Forum for Science, Industry and Business

Sponsored by:     3M 
Search our Site:

 

Stung by success: Intensive farming may suppress pollinating bees

10.12.2002


Study shows native bee species provide valuable services when allowed to flourish



Intensive, industrial-scale farming may be damaging one of the very natural resources that successful crops require: pollinating bees. A study by Princeton scientists found that native bee populations decline dramatically as agricultural intensity goes up.
In farms studied in and around the Sacramento Valley in California, concentrated farming appeared to reduce bee populations by eliminating natural habitats and poisoning them with pesticides, the researchers reported.

U.S. farmers may not have noticed this effect because historically they have achieved their harvests with the help of imported bees rented from beekeepers. These rented bees, however, are in decline because of disease and heavy pesticide use.



The study, to be published this week in an online edition of the Proceedings of the National Academy of Sciences, found that native bees are capable of doing a lot more pollinating than previously thought. But it would take careful land use to take advantage of that capacity, the researchers concluded, because current high-density, pesticide-dependent agriculture cannot support native bees.

"This is a valuable service that we may actually be destroying through our own land management practices," said Princeton ecologist Claire Kremen, who co-wrote the study with Neal Williams, a postdoctoral researcher, and Robbin Thorp of the University of California-Davis.

Suppressing the many species of native bees and relying on just a few species of imported ones may be unnecessarily risky, said Kremen. Farmers who use managed bee populations -- that is, most commercial farmers -- depend on fewer than 11 species out of the 20,000 to 30,000 bee species worldwide. Other researchers have estimated that $5 billion to $14 billion worth of U.S. crops are pollinated by a single species of bee, the European honey bee Apis mellifera.

"Right now we are really very dependent on that species," said Kremen. "If something happened to that species and we haven’t developed other avenues, we could really be in great difficulty."

The researchers spent two years examining watermelon farms located at varying distances from oak woodlands and chaparral habitats that are native to the Sacramento Valley. They also looked at land that was farmed conventionally (with pesticides) and organically (without pesticides). They focused on watermelon because it requires a lot of pollen and multiple bee visits to produce marketable fruit.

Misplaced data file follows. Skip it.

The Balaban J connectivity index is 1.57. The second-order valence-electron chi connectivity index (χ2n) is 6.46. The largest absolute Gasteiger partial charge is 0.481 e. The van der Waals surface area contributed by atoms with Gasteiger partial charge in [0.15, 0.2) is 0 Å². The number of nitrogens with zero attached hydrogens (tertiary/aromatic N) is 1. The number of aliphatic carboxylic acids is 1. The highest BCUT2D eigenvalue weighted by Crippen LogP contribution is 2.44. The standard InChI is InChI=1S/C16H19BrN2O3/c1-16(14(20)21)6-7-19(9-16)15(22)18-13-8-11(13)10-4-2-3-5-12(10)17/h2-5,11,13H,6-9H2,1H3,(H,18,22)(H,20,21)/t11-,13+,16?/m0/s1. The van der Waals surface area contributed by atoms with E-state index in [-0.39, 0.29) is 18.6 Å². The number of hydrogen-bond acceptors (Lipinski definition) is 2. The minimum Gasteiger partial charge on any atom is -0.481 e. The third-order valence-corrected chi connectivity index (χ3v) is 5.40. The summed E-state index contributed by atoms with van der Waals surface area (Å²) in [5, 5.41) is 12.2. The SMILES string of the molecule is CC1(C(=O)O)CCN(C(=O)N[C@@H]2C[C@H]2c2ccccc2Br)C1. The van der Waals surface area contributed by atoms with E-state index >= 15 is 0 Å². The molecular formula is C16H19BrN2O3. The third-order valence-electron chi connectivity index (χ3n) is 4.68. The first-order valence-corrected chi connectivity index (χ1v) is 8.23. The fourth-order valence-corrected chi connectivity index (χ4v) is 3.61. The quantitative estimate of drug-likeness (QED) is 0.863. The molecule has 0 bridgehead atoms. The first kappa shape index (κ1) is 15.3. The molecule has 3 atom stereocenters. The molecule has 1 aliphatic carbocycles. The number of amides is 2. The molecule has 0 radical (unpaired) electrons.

The research required painstaking work. Kremen and Williams first put fine mesh bags on watermelon flower buds, so that when the flowers opened they had no pollen. They then removed the bags, put the freshly opened flowers on the ends of sticks and presented them in front of bees to tempt them to land. For each of about 20 species of native bees that frequented the flowers, they determined the median number of pollen grains deposited in each visit.

Then, in each of their selected locations, the researchers watched watermelon flowers over long periods and recorded how many of each kind of bee visited. They found that native bee visits dropped off dramatically in the farms that were distant from natural habitats and that used pesticides. "We could then multiply the number of visits by the number of grains deposited per visit and sum that up for all the species and figure out how much pollen the watermelon plants were receiving," said Kremen.

"We found that, where it still flourished, the native bee community could be sufficient to provide the pollination service for the watermelon," Kremen said, adding that the result is likely to apply to a variety of other species. Farmers began renting bees many years ago to improve yields and became dependent on them as the size and concentration of farms increased. Typically, farmers whose lands are located near natural habitat don’t bother to rent bees, presumably because they receive sufficient pollination from the natural community, said Kremen.

One interesting finding, said Kremen, was that the mix of native bees providing the pollination was very different in the two years of the study. In one year, a few strong pollinators accounted for most of it, while in the other, many species contributed.

"That says something about the need for long-term studies and also argues for the need to maintain diversity," said Kremen.